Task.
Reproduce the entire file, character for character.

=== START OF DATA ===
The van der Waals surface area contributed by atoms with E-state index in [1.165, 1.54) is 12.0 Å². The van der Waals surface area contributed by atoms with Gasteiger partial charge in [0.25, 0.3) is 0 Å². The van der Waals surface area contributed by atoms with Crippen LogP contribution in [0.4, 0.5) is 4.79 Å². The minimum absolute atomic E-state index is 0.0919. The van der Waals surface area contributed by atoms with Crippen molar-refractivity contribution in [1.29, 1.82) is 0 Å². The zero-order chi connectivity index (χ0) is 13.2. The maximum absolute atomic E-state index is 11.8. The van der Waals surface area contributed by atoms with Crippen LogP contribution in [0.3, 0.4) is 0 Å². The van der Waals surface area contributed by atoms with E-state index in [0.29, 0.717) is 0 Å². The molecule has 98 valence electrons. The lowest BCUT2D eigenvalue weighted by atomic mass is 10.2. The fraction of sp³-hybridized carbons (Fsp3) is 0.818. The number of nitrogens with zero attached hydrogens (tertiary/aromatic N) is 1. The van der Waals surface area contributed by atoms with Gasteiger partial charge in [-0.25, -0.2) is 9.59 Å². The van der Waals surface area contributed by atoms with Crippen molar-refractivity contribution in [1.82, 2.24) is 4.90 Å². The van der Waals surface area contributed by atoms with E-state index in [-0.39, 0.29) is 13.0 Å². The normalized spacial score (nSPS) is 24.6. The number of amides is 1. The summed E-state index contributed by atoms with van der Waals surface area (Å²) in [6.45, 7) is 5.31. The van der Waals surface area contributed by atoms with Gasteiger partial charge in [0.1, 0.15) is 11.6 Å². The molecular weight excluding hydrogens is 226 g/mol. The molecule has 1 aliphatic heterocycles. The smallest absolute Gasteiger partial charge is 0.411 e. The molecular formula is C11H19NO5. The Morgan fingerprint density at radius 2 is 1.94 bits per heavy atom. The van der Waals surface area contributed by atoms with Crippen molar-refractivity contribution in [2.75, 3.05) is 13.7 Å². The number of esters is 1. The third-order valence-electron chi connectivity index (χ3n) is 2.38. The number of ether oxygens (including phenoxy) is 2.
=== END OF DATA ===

The van der Waals surface area contributed by atoms with E-state index in [1.165, 1.54) is 12.0 Å². The van der Waals surface area contributed by atoms with Gasteiger partial charge in [0.25, 0.3) is 0 Å². The van der Waals surface area contributed by atoms with Crippen LogP contribution in [0.4, 0.5) is 4.79 Å². The minimum absolute atomic E-state index is 0.0919. The van der Waals surface area contributed by atoms with Crippen molar-refractivity contribution in [1.29, 1.82) is 0 Å². The zero-order chi connectivity index (χ0) is 13.2. The maximum absolute atomic E-state index is 11.8. The van der Waals surface area contributed by atoms with Crippen LogP contribution in [0.3, 0.4) is 0 Å². The van der Waals surface area contributed by atoms with E-state index in [0.29, 0.717) is 0 Å². The molecule has 98 valence electrons. The lowest BCUT2D eigenvalue weighted by atomic mass is 10.2. The fraction of sp³-hybridized carbons (Fsp3) is 0.818. The number of nitrogens with zero attached hydrogens (tertiary/aromatic N) is 1. The van der Waals surface area contributed by atoms with Gasteiger partial charge in [-0.25, -0.2) is 9.59 Å². The van der Waals surface area contributed by atoms with Crippen molar-refractivity contribution in [1.82, 2.24) is 4.90 Å². The van der Waals surface area contributed by atoms with E-state index in [-0.39, 0.29) is 13.0 Å². The normalized spacial score (nSPS) is 24.6. The number of amides is 1. The summed E-state index contributed by atoms with van der Waals surface area (Å²) in [6.45, 7) is 5.31. The van der Waals surface area contributed by atoms with Gasteiger partial charge in [0.1, 0.15) is 11.6 Å². The molecular weight excluding hydrogens is 226 g/mol. The molecule has 1 aliphatic heterocycles. The smallest absolute Gasteiger partial charge is 0.411 e. The molecular formula is C11H19NO5. The Morgan fingerprint density at radius 2 is 1.94 bits per heavy atom. The van der Waals surface area contributed by atoms with Crippen molar-refractivity contribution in [2.75, 3.05) is 13.7 Å². The number of esters is 1. The third-order valence-electron chi connectivity index (χ3n) is 2.38. The number of ether oxygens (including phenoxy) is 2.